It stays straight to its first major intersection, the northern terminus of NY 397 a mile later, then followed after two miles by NY 158 just east of Watervliet Reservoir. Another mile and a half later CSX's busy main line crosses over the highway again. Development begins to pick up where NY 146 comes in from the north for a short overlap that ends at Hartmans Corners and Tawasentha Park. The road reaches the Albany suburbs two miles on where NY 155 intersects in Westmere. Just beyond the village is Crossgates Mall, a major Albany-area destination, followed immediately by Route 20's first crossing of the Thruway, now Interstate 87, since the southern Buffalo suburbs, and then the southern end of the free Adirondack Northway portion of I-87 in an area known as McKownville.

A half-mile later, the busy four-lane route passes the south side of the highly modernistic State University of New York at Albany campus, and then into the city of Albany itself, the largest city along US 20 in the state, as Western Avenue. Hotels and other development line both sides to the interchange with NY 85, a truncated freeway another mile on, via adjoining Dayton and Ormond streets. The neighborhoods around the road become primarily residential. A mile from Route 85, 20 forks right onto Madison Avenue and passes the The College of Saint Rose.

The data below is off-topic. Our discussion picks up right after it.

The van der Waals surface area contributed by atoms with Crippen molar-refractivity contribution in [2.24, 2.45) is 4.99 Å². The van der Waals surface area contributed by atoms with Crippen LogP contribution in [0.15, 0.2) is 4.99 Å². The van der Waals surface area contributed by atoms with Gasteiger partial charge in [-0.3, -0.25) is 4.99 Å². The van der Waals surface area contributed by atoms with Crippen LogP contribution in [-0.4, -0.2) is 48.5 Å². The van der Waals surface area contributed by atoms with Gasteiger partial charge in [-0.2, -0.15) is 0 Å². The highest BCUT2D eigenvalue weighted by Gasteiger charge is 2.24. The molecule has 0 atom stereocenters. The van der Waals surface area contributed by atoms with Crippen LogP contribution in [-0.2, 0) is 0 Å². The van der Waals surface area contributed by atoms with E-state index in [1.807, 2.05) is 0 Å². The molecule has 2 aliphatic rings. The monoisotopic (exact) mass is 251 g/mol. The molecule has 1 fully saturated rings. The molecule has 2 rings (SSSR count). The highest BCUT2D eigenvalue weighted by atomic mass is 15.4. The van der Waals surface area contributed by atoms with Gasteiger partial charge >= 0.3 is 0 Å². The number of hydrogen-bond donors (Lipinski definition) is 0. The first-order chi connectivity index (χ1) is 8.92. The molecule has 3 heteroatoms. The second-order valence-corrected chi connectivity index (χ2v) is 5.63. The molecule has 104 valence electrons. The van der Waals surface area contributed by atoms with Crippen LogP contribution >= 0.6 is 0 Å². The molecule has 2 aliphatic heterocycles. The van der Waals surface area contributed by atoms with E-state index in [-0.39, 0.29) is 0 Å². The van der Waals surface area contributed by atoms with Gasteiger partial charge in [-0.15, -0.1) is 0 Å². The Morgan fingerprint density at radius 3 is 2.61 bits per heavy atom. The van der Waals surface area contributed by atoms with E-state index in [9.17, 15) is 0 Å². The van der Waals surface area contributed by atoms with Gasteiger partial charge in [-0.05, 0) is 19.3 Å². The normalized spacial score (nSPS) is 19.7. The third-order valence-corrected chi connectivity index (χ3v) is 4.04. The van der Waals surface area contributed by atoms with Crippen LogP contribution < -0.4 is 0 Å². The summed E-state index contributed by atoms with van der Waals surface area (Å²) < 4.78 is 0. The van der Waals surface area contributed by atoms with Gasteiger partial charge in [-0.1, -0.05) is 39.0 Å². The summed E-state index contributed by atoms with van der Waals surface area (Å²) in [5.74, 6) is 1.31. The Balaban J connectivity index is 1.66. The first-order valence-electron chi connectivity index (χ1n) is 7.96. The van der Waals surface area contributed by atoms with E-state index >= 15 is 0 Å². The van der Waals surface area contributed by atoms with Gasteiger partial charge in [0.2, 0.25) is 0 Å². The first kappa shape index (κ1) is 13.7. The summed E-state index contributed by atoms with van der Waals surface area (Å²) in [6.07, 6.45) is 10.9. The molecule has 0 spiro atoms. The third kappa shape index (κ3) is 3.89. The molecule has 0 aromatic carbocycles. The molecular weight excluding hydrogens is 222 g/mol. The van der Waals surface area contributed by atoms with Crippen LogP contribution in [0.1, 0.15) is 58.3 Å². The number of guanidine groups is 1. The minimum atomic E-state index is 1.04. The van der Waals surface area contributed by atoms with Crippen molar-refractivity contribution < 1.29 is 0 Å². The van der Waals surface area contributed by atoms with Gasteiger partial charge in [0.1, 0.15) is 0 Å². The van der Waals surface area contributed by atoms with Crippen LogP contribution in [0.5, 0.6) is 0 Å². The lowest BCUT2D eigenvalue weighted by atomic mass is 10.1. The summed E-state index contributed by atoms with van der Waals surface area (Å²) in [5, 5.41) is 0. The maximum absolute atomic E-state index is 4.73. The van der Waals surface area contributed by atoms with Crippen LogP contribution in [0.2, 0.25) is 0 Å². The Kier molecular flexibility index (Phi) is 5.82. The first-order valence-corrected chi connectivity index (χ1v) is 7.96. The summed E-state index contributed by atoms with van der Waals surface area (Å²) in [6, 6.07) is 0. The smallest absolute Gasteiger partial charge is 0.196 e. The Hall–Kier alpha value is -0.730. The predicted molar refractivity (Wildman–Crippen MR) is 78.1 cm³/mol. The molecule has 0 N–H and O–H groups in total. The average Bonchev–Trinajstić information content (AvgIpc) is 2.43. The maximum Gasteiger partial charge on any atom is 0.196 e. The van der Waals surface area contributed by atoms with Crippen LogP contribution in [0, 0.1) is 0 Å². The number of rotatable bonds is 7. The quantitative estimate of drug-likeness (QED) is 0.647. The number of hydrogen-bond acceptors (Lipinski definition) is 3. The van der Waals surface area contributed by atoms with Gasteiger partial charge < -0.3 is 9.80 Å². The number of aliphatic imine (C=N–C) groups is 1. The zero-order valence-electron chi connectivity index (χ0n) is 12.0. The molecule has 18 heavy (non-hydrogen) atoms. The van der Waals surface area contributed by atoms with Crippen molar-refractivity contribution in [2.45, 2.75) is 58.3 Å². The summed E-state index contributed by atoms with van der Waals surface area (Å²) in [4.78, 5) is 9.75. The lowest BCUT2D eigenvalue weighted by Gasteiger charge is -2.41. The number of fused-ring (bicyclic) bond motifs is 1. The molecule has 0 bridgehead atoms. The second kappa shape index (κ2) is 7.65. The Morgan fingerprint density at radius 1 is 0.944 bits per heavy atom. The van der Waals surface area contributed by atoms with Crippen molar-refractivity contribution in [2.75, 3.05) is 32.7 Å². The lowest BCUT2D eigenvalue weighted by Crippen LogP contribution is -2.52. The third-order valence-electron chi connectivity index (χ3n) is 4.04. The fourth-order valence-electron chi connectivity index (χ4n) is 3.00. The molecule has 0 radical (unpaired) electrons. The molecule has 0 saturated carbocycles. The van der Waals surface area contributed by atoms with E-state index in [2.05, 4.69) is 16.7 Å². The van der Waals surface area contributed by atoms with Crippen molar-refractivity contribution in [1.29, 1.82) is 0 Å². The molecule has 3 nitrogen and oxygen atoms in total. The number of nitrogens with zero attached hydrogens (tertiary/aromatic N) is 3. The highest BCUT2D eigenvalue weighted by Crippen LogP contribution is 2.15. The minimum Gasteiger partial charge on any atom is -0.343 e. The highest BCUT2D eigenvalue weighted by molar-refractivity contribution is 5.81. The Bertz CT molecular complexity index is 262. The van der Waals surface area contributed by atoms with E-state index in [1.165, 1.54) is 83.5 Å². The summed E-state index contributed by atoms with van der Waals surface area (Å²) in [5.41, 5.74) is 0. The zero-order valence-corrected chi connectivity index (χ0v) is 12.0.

After Washington Park on the north side, downtown Albany draws nearer, with Erastus Corning Tower, the tallest building in the state outside of New York City, rising ahead. US 9W crosses at Lark Street, with its concurrent NY 443 terminating on the southern side of the intersection. Shortly afterwards, Route 20 runs along the south side of Empire State Plaza, the modern complex that houses the offices of state legislators and many executive branch agencies. A few blocks further is Pearl Street, also NY 32, a long route from the lower Hudson Valley to Glens Falls. Immediately afterwards 20 widens into a series of onramps leading to the complex interchange with Interstate 787 where the highway joins US 9 and then crosses the Hudson via the Dunn Memorial Bridge, the southernmost free crossing of the Hudson and the longest bridge along Route 20 in New York.

East of Hudson: Route 9 and the Berkshires